New mini-series as hopefully our final bridge from the offseason to the preseason. Under Mike Tomlin, the manta has been “next man up,” filling the role of the player ahead of you after an injury, demotion, whatever. The Steelers sure felt that attitude in 2019 with injuries littering the offense and 2020 could bring more of the same, a roster that can quickly change due to the COVID pandemic.
Whenever the next man up is called up again, let’s hope they play like these performances.
Najeh Davenport – 167 Yards From Scrimmage, Two TDs Replacing Willie Parker
He was Fast Willie Parker. Until he wasn’t. Parker broke his leg on his first carry in a 2007 primetime game against the St. Louis Rams. That ended his season and the beginning of the end for his NFL career.
So very quickly, Najeh Davenport became next man up. And really, the only man up. He was the only true running back available. Parker was injured, Gary Russell inactive, leaving Davenport and FB Carey Davis as the only two men available.
Davenport stepped up with his best game as a Steeler. By the end of the Steelers’ 41-24 win, Davenport carried the ball 24 times for 123 yards and a touchdown with another two catches for 44 yards and another score.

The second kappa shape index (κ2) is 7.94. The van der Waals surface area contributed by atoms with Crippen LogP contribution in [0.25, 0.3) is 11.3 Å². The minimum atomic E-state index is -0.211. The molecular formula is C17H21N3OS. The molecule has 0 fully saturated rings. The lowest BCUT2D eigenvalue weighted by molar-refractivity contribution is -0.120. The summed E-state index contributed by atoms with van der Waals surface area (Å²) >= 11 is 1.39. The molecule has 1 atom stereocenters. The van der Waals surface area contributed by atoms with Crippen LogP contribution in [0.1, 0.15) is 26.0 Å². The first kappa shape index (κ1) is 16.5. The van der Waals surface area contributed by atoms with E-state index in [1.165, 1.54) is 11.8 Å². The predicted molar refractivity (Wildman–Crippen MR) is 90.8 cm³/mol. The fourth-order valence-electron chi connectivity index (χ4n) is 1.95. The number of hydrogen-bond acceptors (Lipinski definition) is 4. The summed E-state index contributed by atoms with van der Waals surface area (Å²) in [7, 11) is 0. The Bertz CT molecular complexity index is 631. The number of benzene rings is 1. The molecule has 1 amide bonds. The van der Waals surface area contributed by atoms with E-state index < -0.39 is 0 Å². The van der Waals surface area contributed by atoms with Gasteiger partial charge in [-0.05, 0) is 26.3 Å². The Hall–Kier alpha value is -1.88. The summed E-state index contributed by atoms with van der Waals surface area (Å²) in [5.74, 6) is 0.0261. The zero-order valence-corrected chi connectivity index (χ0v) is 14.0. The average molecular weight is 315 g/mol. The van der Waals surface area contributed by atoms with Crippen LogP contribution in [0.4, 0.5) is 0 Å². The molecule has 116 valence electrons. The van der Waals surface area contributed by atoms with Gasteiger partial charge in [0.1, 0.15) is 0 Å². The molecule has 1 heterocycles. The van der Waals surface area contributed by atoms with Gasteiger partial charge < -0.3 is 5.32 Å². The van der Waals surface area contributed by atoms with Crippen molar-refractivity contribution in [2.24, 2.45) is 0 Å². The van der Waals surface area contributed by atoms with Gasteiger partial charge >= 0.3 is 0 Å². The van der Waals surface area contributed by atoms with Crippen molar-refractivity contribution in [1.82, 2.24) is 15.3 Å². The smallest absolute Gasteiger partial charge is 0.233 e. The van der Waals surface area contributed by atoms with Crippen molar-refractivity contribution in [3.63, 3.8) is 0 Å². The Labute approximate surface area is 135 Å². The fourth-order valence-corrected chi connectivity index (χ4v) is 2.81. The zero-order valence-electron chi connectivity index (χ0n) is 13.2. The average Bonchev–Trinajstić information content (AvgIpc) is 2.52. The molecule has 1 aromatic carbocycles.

His second touch of the game was a wild one. The Steelers called a fake punt with Daniel Sepulveda hitting Davenport for a 32 yard gain, keeping the drive alive and leading to a Jeff Reed field goal.
A more conventional passer, QB Ben Roethlisberger, found him through the air for a score before the half.
Davenport for the end zone for the next Steelers’ score, a one yard dive over the goal line.
As a runner, Davenport didn’t bust off any monster run, none went longer than 18, but he repeatedly carved up the Rams’ run defense over and over. Twelve of his 23 attempts gained at least five yards.
His performance was by far his best as a Steeler and his 123 rushing yards were second most in his NFL career. Since 2000, he and DeAngelo Williams are the only two Steelers’ running backs not to start and run for over 120 yards. It was also Davenport’s swan song. Pittsburgh released him the following offseason, bringing him back in September but only giving him four carries before cutting ties for good.